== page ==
Around this time last year, just months after celebrating its one-year anniversary, Discollection closed. The Gastown boutique had been known as one of the best places in the city to find a well-edited selection of wearable vintage clothing. But after dealing with mould and landlord problems, Kimberley Dawn Cathers decided to close her store. First, though, she hosted a “fill a bag” sale, at which shoppers were invited to stuff as much merchandise as they could into a fixed-price plastic bag.
“After I closed,” Cathers told the Straight, “there were a few days where I was there by myself, cleaning up the store and playing Sigur Rós really loud, crying my eyes out.”
Since closing her store, Cathers has focused on building kdon, the line of clothing (and a short form of her name) she started nearly three years ago and sold exclusively at Discollection. Cathers makes the entire line herself, using approximately 10 percent vintage fabrics—she especially likes working old army jackets into her pieces—and sustainable fibres such as organic cotton, linen, and bamboo.
“I have a hard time getting enough stuff produced because I can’t afford to have it done at a factory,” Cathers explains, “so it’s all done factory-style at my own house.” She adds, “It’s not often that I’ll wear an entire outfit of my own stuff, because I just want to sell it. If I kept one of everything I made, that’s hundreds of dollars I could be bringing in instead.”
This handmade approach to fashion is part of what appeals to the designer’s clientele. What further draws them in is the fact that, in an increasingly fast industry, where knockoffs of runway trends often land at mass retailers before the originals have arrived, Cathers doesn’t conform to what’s trendy in a given season, preferring to stick with what she loves.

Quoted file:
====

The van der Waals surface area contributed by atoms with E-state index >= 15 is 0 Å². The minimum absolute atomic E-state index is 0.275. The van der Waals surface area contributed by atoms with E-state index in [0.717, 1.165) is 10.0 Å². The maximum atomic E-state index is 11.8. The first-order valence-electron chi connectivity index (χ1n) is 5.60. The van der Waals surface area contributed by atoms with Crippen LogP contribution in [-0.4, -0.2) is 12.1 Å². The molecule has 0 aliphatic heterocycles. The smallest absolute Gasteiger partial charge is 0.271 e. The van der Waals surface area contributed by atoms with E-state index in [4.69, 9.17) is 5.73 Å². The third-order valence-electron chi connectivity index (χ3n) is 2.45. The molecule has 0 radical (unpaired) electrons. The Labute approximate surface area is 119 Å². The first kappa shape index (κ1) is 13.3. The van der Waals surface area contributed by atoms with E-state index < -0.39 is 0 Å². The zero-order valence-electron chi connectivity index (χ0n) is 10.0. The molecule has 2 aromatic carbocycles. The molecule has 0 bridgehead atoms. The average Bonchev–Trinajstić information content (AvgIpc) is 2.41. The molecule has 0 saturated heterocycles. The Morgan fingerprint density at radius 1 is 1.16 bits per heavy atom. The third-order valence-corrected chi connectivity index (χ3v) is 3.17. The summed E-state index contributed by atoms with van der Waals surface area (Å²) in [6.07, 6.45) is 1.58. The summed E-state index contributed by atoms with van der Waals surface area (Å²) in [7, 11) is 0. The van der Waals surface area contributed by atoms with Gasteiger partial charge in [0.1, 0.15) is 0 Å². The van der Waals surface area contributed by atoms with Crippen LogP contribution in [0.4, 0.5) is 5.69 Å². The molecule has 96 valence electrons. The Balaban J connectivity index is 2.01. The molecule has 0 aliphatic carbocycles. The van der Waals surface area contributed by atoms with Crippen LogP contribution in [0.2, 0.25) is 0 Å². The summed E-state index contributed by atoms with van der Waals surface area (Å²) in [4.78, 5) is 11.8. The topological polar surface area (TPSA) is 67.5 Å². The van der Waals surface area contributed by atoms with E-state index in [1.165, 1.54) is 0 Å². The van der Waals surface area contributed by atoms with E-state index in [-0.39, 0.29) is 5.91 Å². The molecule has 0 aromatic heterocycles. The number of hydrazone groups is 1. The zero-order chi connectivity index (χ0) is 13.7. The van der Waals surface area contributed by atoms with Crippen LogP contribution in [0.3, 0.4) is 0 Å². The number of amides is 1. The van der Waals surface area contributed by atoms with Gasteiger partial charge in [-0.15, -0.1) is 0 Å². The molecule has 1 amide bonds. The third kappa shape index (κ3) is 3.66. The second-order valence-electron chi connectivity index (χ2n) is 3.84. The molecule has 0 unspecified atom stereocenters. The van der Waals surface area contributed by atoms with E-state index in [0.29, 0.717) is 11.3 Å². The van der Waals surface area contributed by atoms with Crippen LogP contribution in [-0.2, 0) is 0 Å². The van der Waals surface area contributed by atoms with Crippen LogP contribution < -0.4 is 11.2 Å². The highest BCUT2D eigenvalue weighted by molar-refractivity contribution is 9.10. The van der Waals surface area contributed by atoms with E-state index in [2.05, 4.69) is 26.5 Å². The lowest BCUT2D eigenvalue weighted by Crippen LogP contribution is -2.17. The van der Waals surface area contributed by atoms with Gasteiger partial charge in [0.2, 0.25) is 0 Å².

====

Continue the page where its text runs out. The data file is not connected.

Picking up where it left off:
“My themes are always evolving, but I really like big necks, hoods, wrapping straps, et cetera,” Cathers says. These feature prominently in the collection. The kdon colour palette has also remained consistent. “I would never use lavender or pink,” she says. “I like muted shades, and when I do use colour, it’s usually something like puke yellow, which I love but most people probably think is really gross.”
The kdon line includes pants, skirts, tops, and even hats. Prices range from $45 for hats and $80 to $150 for tops and bottoms to $400 for a highly technical jacket she created as a fashion-design student at the Blanche Macdonald Centre.
Despite the increasing popularity of her line, Cathers is unsure what the future of kdon will be. “I know it will follow me through whatever I do, but I still want as much knowledge of the other side of this business as I can,” she explains, saying that she needs more technical experience.
For Cathers, who hails from the East Kootenays, the ultimate job would include working with fashion visionaries Vivienne Westwood, Alexander McQueen, and even Ann Demeulemeester, known for her forward-thinking designs. She says that if she had the time and the means, her designs would be much more avant garde.
Considering kdon’s success, and the fact that Cathers’s fans have followed her through the ups and downs she’s faced since closing Discollection, that probably wouldn’t hurt her one bit.
Kdon clothing can be purchased on-line at discollection.wordpress.com/, and will soon be available at Two of a Few (356 Water Street).